What is Domestic Violence?

No person has the right to threaten or physically assault another.

Violence can take many forms and is not only physical violence.

Verbal abuse

Verbal abuse is a form of psychological abuse. It consists of constant ‘put downs’, threats and insults which are demeaning and which can lead a woman to believe she is a worthless, useless human being. Being told that you are ugly, stupid, a terrible mother, a lousy lover or hopeless at housework are all forms of verbal abuse and is domestic violence.

Physical abuse

Physical abuse is often the most obvious form of abuse. It includes punches, shoves and slaps, attempting to choke or injure a woman in some way. The perpetrator may use a weapon or threaten to hurt or do something to ‘keep a woman in line’. Physical violence is a criminal act.

Social abuse

Social abuse occurs when a woman is not allowed to have contact with her family or her friends. Initially, when a couple meet, the woman may feel ‘special’ when the partner gives her undivided attention, and is very protective of her, especially if she is talking to, or has friends of, the opposite sex. Once the honeymoon phase of the relationship wears off, the woman finds she has lost contact with her friends and she has become socially isolated to the extent that she is not allowed to go out alone and she must tell her partner about every move she makes. The common factor in social abuse is that the man determines the woman’s social life.

Economic abuse

Economic abuse entails not having any money for personal use or having bills to pay but not being given enough money to pay them. Full control of the family’s finances by the male partner is economic abuse. The partner may not give any money to the woman for bills and expenses or personal use. He may even prevent her from becoming financially independent by stopping her from working.

Sexual abuse

Sexual abuse occurs when a man demands, threatens, pressures or coerces a woman to participate in any sexual activity of which the woman does not want to be a part.

Spiritual abuse

Spiritual abuse can be a potent form of control especially in families where culturally strong beliefs are held. An abuser can manipulate a partner by threatening that ‘God will get you if you sin’ by not complying with the abuser’s wishes. In some groups, sorcery threats are used in ‘pointing the bone’ which is believed to bring death in their culture.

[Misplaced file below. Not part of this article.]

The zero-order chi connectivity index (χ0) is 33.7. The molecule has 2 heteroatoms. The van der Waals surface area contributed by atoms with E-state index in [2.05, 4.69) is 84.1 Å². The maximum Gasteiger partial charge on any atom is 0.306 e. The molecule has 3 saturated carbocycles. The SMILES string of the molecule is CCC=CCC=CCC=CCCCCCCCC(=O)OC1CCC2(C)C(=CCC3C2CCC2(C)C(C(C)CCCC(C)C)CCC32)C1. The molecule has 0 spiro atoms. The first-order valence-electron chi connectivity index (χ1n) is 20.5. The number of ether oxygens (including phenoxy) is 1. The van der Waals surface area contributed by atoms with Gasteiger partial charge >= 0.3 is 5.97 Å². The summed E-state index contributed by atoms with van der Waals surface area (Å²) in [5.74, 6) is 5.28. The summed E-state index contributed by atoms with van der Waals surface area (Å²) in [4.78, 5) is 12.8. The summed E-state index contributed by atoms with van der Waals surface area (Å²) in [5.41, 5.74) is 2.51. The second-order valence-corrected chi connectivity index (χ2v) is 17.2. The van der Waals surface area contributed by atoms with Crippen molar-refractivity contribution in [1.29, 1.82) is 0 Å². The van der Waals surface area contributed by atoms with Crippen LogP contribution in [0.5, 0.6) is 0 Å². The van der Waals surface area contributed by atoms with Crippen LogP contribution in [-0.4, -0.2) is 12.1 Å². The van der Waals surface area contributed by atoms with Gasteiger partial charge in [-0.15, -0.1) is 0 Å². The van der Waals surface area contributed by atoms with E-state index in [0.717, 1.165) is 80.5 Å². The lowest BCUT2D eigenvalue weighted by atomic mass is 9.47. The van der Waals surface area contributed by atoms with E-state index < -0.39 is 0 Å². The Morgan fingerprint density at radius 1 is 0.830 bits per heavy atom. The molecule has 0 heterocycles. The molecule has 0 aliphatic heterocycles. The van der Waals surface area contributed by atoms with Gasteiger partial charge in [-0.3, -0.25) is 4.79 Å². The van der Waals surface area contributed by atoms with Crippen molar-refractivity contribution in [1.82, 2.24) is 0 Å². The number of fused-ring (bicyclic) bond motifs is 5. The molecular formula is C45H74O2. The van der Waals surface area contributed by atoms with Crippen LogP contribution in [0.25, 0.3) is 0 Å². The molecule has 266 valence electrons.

The combined emotional and psychological effects on the woman who receives

these various forms of abuse are extremely powerful.

The partner’s abuse aims to attack the woman’s self-identity – she sees herself as having no power. Due to social isolation enforced by her partner, a woman receives no information or support from her family or friends. She comes to believe that she is responsible for the abuse she receives. She often lives in fear that she cannot meet his demands which will result in attacks from her partner.

 

There are ways to tell if abuse is present in a relationship. Here are some questions a woman could ask herself if she suspects that she is being abused:

  • Do you often doubt your judgement or wonder if you are crazy?

  • Are you afraid of your partner at any time?

  • Do you refrain from expressing your opinion in fear of reprisals?

  • Have you developed fears of other people?

  • Do you ask your partner’s permission to spend money, become involved in activities outside the home, or socialize with friends?

  • Does your partner become easily angered and prone to mood swings?

  • Does your partner use force, threats or coercion to make you do things against your will?

  • Do you fear doing the ‘wrong thing’ or getting into trouble?

  • Have you lost confidence in your ability to cope with problems?

  • Are you increasingly depressed?

  • Do you feel trapped and powerless?

 

 

 

It is important to listen to your feelings because they can help you to know if the way you are being treated is ok or not.​

Feelings

In a loving relationship you might feel:

  • Happy

  • Liked

  • Respected

  • Supported

  • Free

  • Safe

  • Able to be yourself

  • Cared for

In an abusive relationship you might feel:

  • Humiliated

  • Angry

  • Bad about yourself

  • Confused

  • Nervous

  • Guilty

  • Depressed

  • Scared

  • Trapped

If this sounds familiar – we can help you at Yemaya

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